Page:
While many comics and commentators have used this phrase, the website QuoteInvestigator, cites a 1957 Cosmopolitan interview with talk show host Steve Allen as the first recorded use of the phrase. Martin Dockery, a brilliant storyteller who works the fringe theatre circuit, uses this phrase creatively in his monologue, Bursting Into Flames. He explains that the greatest and oldest tragedy in the world is the extinction of the dinosaurs. From there, he delivers a string of dinosaur jokes that prove, perhaps, that the equation tragedy + time = humour may not be easily quantified.

Ecclesiastes 3:4
a time to weep, and a time to laugh

While this verse from Ecclesiastes does not use the exact wording, it certainly contains tragedy and comedy and can be even read that tragedy (weeping) comes before comedy (laughter). We often use the phrase “too soon” to describe a situation where there has not been a sufficient passage of time for humour. It can be thought of as simple respect, and the entertainment world has shown this to be the case. Both David Letterman show following the 9-11 tragedy and Jon Stewart’s show after the mass shooting at the Charlie Hebdo newspaper in Paris are examples of major media stars showing this respect by offering shows void of humour.

Views: 216

Comment by Forrest Curo on 5th mo. 13, 2017 at 11:37am

If you laugh at the dinosaurs while they're still in the process, one of them might step on you.

But some of the "best" humor is probably gallows humor: people joking because that's what you do when you're used to suffering and somebody is about to make things worse. People laugh, at the time, because crying would give the bastids too much satisfaction.

The tragedies of the past are the tragedies of the present and the tragedies of the likely future; people aren't crying because they haven't heard the punch lines yet.

Comment by David McKay on 5th mo. 13, 2017 at 5:17pm

If you can still laugh at it, it hasn't killed you yet.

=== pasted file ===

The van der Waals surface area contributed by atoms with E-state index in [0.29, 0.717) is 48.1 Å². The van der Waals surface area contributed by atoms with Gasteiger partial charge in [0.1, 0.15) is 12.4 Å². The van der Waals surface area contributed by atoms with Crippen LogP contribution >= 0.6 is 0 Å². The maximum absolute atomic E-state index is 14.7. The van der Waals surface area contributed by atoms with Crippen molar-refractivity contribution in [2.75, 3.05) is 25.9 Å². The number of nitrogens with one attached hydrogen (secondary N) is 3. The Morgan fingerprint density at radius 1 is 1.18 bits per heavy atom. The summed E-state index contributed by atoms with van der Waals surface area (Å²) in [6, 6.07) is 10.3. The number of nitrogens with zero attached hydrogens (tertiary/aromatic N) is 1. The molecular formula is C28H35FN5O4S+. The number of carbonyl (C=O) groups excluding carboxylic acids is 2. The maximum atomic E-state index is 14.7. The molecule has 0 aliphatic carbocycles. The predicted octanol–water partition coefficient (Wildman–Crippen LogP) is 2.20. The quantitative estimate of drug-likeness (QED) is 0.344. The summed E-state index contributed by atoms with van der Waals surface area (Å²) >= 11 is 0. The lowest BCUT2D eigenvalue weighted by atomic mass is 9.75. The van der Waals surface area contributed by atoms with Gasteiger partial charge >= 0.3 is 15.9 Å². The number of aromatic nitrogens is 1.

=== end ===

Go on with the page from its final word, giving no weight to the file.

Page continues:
Comment

You need to be a member of QuakerQuaker to add comments!

Join QuakerQuaker

Support Us

Did you know that QuakerQuaker is 100% reader supported? If you think this kind of outreach and conversation is important, please support it with a monthly subscription or one-time gift.


You can also make a one-time donation.

Latest Activity

Keith Saylor replied to Thomas Maxwell's discussion 'Concept of Diety'
"Christ's living appearance within me has drawn me out of the reflective nature and the process…"
6th day (Fri)
Forrest Curo replied to Thomas Maxwell's discussion 'Concept of Diety'
"God is also more than anyone's experience of God. It's not that we can contain God in a…"
6th day (Fri)
Keith Saylor replied to Thomas Maxwell's discussion 'Concept of Diety'
"Hello Thomas, Through the immanent appearance of eternal life itself inshining upon me, I am drawn…"
6th day (Fri)
Forrest Curo replied to Thomas Maxwell's discussion 'Concept of Diety'
"I'd rather encourage people to examine the Bible sympathetically than discourage them from…"
2nd month 23
William F Rushby replied to Thomas Maxwell's discussion 'Concept of Diety'
"Instead of floundering and thrashing around to find a way to conceptualize God, Turn to the Bible…"
2nd month 23
Forrest Curo replied to Thomas Maxwell's discussion 'Concept of Diety'
"Masculine _nouns_? A word like "Godd-ess" would imply that 'God's were normally…"
2nd month 22
Patty Quinn replied to Thomas Maxwell's discussion 'Concept of Diety'
"To hear God referred to in masculine nouns and pronouns feels to me like a slap in the face to the…"
2nd month 22
Forrest Curo replied to Thomas Maxwell's discussion 'Concept of Diety'
"It's probably best to talk about many Biblical concepts of God. What they have in common is…"
2nd month 20

© 2021   Created by QuakerQuaker.   Powered by

Badges  |  Report an Issue  |  Terms of Service